The impunity with which Sri Lanka’s security forces operate is now a threat to all communities on the island. There is no better illustration of this than Cardinal Malcolm Ranjith’s ongoing campaign calling for an international investigation into the Easter Sunday terrorist attacks that killed 250 people.

Cardinal Ranjith had previously been a staunch Rajapaksa ally and had opposed Tamil demands for international accountability for the crimes committed at the end of the war. He is now calling for an international investigation because he is convinced, like many on the island, that elements of Sri Lanka’s security state were aware of the plans for the appalling Easter Sunday attacks but did not take action in order to bolster the eventually successful 2020 presidential campaign of Gotabaya Rajapaksa.

The effects of Sri Lanka’s massacres have extended well beyond May 2009 and the killing fields of the Vanni. They are evident in the ongoing de facto occupation of the Tamil-speaking areas by a military that eats up the scarce resources of a now effectively bankrupt state. They are evident in the political instability and growing repression in Colombo. They are also evident in security forces who have become such a power unto themselves that they have been accused by a formerly loyal cardinal of allowing brutal terrorist attacks to take place to secure electoral victory for their preferred candidate.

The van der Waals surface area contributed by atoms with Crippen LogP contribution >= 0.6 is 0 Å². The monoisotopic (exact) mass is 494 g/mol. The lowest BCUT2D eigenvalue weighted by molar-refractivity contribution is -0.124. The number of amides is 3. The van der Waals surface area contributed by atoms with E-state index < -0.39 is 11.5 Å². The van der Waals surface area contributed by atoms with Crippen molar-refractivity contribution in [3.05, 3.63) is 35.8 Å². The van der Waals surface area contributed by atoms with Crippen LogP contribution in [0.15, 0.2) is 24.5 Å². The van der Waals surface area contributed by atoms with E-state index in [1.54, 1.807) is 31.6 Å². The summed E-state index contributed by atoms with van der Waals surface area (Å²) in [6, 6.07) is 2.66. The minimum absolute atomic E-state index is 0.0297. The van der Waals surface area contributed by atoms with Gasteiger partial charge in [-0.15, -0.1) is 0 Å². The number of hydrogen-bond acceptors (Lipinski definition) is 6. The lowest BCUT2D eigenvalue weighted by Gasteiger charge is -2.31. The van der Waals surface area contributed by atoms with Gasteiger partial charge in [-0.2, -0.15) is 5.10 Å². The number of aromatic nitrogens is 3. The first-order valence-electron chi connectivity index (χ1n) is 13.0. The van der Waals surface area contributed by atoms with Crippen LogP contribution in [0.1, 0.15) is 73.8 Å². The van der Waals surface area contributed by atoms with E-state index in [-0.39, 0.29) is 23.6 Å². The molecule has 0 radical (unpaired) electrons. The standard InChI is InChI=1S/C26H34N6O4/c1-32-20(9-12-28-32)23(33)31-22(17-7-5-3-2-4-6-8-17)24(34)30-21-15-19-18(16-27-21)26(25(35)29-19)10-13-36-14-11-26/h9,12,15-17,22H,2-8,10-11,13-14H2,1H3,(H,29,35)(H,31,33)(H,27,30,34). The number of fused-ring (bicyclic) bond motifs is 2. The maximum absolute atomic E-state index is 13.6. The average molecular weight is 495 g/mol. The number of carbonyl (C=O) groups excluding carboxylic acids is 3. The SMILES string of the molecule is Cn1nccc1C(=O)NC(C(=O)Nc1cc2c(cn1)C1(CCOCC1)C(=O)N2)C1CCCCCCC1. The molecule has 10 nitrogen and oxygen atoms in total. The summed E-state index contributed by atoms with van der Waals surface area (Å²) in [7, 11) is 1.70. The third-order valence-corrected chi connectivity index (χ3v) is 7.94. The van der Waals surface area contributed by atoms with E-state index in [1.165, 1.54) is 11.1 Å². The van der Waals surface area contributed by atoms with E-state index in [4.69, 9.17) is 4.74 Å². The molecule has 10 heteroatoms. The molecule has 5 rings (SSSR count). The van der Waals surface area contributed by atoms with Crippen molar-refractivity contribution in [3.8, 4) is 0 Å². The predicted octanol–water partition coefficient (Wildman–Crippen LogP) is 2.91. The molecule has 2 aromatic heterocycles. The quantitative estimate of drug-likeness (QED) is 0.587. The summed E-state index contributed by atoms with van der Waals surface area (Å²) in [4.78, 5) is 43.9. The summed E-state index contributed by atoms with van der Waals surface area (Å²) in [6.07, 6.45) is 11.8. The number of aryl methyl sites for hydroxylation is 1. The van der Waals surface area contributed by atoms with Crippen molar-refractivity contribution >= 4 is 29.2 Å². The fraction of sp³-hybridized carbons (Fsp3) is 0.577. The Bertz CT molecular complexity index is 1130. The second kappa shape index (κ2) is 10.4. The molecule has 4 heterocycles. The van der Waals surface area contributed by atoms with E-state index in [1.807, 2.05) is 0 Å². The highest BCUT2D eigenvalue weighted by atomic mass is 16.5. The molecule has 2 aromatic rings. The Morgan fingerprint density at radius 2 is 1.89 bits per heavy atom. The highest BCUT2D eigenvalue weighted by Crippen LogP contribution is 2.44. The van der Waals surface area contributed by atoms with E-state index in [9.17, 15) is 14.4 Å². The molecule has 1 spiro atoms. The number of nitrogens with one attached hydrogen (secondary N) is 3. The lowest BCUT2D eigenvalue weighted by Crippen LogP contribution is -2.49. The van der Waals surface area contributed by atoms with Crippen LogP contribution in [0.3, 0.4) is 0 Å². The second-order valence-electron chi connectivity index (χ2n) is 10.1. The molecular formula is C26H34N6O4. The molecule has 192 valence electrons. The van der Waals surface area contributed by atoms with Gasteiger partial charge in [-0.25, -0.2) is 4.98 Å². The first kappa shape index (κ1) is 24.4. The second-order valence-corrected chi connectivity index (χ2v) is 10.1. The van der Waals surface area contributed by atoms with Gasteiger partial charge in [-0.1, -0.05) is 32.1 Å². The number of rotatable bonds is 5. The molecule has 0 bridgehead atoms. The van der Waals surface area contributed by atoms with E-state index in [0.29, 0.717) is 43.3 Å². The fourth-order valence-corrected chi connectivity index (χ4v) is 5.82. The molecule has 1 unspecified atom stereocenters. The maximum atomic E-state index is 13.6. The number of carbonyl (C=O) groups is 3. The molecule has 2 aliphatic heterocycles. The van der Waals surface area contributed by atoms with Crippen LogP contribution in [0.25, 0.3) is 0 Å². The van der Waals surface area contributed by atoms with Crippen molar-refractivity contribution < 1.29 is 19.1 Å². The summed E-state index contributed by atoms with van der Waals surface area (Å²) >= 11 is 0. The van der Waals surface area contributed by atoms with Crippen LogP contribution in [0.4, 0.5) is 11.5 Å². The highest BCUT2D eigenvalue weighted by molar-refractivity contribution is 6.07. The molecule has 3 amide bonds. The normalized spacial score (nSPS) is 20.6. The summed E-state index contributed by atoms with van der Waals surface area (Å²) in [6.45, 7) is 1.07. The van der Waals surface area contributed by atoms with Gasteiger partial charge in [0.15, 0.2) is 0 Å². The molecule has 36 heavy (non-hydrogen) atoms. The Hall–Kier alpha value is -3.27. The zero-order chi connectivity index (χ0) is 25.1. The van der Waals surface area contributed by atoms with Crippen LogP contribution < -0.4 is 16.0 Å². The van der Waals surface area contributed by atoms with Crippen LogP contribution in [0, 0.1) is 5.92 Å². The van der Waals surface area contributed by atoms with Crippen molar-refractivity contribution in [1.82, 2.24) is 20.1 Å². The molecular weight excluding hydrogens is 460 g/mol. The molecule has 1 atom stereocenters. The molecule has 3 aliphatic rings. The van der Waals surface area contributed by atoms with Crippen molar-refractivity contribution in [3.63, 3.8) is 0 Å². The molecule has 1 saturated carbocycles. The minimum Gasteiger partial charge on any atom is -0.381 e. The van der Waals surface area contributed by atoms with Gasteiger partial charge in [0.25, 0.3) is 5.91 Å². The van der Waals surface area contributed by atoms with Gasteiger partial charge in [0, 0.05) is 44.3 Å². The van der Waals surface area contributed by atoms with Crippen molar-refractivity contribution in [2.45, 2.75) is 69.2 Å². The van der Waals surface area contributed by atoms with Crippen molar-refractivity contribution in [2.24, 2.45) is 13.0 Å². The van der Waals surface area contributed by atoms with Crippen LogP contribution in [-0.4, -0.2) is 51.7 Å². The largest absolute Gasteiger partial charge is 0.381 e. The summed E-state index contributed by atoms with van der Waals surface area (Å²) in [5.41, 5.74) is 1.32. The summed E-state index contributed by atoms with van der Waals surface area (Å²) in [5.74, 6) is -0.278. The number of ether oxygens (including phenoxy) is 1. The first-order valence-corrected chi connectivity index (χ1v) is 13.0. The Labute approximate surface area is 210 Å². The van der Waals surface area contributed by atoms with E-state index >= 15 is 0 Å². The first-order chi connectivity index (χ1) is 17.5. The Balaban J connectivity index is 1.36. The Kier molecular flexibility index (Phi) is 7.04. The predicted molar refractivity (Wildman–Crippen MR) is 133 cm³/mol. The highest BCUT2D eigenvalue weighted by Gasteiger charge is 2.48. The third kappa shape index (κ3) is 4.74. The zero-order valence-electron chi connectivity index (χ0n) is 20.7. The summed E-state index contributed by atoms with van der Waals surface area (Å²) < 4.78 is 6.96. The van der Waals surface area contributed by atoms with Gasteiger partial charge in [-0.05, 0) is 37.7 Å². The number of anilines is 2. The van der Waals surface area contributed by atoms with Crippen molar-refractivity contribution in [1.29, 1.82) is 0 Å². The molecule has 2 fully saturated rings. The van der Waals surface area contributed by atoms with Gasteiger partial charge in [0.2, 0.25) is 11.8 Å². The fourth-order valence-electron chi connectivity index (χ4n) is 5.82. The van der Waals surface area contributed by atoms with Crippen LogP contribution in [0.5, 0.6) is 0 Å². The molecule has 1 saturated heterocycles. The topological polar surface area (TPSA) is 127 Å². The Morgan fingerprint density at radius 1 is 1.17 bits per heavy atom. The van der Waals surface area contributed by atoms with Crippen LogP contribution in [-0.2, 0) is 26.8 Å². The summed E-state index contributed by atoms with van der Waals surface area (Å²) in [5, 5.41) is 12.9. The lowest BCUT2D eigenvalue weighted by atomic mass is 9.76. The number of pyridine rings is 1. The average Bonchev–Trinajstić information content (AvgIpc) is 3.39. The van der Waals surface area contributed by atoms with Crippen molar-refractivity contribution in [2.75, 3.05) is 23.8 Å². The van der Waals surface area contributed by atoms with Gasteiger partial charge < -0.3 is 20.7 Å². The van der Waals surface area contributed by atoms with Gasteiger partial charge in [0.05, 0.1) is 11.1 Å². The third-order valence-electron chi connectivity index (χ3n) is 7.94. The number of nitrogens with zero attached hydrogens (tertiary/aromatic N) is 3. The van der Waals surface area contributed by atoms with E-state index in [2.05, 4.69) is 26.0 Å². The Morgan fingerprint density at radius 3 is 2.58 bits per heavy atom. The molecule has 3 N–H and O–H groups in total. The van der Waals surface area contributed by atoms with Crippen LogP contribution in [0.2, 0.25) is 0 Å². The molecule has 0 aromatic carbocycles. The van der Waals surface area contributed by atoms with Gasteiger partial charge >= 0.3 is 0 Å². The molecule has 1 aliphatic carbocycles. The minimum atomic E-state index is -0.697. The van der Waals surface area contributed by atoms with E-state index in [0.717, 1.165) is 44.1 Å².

Israel’s assault on Gaza has rightly brought international attention and focus on the need to uphold and defend humanitarian law. Sri Lanka shows what happens when states that commit mass atrocities are allowed to go scot-free.

Remembering and effectively addressing the Vanni atrocities is not just about the past, it is also about the future. Most immediately, it is about Sri Lanka’s future. But it is also about re-building and securing the viability and integrity of international humanitarian law and the possibility of securing genuine and lasting peace, security and prosperity.

The views expressed in this article are the authors’ own and do not necessarily reflect Al Jazeera’s editorial stance.